Doctoral candidates must demonstrate an overall command of theories and methods in policy studies by passing a written comprehensive examination. The examination will test the student's grasp of the history and state of knowledge in the field of policy studies, its central themes and major debates, and the key theoretical and methodological foundations and challenges. The comprehensive will be in the form of a written exam and will be based on core theory, methods and the student's chosen field. The successful completion of the examination indicates that the student is qualified to teach at the university level and has the level of knowledge in policy studies needed to begin work on the dissertation. Normally the comprehensive exam must be completed by end of the second year of registration.   

6. Doctoral Dissertation

Prior to moving to the dissertation students are required to prepare and present a dissertation proposal. Dissertation proposals will be presented orally and formally approved as part of the degree requirements normally after approval of the written proposal by the PhD supervisory committee. Normally the proposal will be presented by the end of the second year in the program. Students and faculty in the program will be encouraged to attend the presentation of dissertation proposals.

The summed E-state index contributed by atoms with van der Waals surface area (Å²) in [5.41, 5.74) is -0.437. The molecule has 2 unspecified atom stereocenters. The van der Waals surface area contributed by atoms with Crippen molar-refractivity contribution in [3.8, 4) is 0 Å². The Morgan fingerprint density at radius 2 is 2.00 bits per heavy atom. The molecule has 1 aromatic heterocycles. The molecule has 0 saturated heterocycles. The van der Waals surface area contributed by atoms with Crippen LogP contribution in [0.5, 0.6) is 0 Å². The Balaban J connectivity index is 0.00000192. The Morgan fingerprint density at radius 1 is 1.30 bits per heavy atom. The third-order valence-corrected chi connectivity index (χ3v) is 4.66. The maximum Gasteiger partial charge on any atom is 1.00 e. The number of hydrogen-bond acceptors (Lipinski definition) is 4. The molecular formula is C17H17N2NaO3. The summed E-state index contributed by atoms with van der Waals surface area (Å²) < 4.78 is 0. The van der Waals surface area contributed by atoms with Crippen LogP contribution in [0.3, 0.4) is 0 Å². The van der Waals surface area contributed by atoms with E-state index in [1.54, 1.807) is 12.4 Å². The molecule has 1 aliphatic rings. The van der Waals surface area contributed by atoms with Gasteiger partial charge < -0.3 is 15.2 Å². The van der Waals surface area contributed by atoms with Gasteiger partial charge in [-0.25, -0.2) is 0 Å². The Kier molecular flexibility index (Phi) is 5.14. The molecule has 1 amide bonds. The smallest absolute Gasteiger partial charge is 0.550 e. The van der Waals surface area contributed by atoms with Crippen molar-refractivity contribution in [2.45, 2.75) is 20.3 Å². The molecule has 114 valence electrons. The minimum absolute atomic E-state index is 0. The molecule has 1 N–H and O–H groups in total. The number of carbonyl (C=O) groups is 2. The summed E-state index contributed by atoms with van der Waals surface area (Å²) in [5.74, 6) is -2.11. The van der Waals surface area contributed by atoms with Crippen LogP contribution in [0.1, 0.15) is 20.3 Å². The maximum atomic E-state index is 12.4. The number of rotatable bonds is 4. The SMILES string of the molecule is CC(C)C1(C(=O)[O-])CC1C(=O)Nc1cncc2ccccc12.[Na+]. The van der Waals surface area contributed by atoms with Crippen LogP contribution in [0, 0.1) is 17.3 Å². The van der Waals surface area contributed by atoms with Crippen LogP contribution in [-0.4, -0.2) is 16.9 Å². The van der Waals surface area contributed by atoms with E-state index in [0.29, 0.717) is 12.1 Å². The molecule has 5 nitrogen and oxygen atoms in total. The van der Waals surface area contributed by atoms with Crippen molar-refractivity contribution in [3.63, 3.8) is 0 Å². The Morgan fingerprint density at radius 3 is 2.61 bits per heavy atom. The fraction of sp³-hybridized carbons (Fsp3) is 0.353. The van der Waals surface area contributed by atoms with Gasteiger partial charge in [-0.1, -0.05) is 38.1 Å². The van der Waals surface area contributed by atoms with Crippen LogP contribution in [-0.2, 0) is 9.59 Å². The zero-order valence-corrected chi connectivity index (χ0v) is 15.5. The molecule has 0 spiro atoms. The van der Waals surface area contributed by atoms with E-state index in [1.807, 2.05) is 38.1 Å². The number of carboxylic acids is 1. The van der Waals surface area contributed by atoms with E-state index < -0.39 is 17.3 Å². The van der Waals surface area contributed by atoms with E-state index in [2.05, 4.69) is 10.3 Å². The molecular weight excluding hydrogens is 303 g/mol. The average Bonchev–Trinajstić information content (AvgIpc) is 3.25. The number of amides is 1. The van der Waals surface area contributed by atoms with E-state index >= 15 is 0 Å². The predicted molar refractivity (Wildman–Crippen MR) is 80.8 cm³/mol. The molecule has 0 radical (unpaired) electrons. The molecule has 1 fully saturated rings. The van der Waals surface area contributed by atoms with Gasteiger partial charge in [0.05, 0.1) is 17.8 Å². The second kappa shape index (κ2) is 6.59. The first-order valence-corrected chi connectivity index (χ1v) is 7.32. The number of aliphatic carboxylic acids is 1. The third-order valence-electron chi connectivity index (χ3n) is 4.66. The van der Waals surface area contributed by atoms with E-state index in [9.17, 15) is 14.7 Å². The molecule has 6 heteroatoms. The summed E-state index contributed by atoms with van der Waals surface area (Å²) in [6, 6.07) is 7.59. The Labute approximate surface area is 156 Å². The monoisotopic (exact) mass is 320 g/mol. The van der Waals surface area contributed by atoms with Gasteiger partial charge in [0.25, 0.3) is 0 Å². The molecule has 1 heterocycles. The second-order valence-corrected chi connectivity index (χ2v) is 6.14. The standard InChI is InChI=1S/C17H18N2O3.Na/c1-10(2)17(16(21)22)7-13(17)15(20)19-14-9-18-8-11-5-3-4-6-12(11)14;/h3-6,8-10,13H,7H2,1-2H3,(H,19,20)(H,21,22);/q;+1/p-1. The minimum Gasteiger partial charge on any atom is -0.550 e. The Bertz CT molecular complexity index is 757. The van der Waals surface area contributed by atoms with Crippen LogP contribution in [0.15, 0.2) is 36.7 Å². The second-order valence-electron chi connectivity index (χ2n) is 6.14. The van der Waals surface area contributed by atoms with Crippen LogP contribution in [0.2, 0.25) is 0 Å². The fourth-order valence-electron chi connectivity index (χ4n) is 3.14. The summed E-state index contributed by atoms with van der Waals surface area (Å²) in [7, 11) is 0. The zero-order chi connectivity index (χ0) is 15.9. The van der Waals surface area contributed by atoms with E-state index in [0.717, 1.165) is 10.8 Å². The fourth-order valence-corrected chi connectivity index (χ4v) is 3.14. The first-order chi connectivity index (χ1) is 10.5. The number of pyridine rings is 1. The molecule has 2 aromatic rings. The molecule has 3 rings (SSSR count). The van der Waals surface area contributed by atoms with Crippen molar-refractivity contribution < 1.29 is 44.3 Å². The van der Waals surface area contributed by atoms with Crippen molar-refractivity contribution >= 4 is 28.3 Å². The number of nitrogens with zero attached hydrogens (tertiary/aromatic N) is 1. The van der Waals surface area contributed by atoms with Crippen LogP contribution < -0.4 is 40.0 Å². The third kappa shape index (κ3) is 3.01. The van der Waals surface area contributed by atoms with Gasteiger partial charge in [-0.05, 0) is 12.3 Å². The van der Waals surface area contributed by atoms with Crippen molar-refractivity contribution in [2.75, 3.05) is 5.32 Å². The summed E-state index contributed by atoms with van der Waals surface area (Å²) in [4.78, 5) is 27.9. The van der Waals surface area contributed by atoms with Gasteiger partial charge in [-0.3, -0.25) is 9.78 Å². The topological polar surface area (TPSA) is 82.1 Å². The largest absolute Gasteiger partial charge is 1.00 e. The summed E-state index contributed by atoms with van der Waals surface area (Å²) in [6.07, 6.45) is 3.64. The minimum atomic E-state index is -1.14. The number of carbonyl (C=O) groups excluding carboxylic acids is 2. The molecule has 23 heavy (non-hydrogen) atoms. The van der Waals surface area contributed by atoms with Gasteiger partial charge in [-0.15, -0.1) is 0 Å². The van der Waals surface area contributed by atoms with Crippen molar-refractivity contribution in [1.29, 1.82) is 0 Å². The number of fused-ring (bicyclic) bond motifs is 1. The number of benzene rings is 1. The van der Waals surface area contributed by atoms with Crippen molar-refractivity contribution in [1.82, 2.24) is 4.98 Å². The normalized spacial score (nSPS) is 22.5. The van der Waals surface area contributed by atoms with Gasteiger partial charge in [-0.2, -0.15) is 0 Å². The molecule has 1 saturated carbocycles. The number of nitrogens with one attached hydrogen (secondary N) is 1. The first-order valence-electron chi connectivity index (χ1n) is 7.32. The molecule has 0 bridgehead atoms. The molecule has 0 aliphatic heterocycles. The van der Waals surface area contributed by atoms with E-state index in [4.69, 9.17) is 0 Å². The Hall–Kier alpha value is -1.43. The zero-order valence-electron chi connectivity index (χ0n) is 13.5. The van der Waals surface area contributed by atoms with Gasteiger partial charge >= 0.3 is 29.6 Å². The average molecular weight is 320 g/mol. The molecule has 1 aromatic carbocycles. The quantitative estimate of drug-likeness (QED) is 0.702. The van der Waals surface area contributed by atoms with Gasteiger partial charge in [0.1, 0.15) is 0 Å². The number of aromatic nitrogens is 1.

The doctoral dissertation requires the candidate to produce a substantial piece of supervised work that is worthy of publication and that makes an original contribution to knowledge in a particular field. The length of the dissertation is typically in the range of 60-70,000 words or a maximum of 300 pages. The dissertation demonstrates:

  • the candidate has a thorough grasp of the appropriate theories and methodological techniques and an awareness of the limitations of those theories and methods;

  • a distinct and original contribution to knowledge in the field;

  • an ability to communicate research findings effectively;

  • the author has written a careful, rigorous and sustained piece of work;

  • that research is complete and the author is admissible to the community of scholars with expertise in the policy field.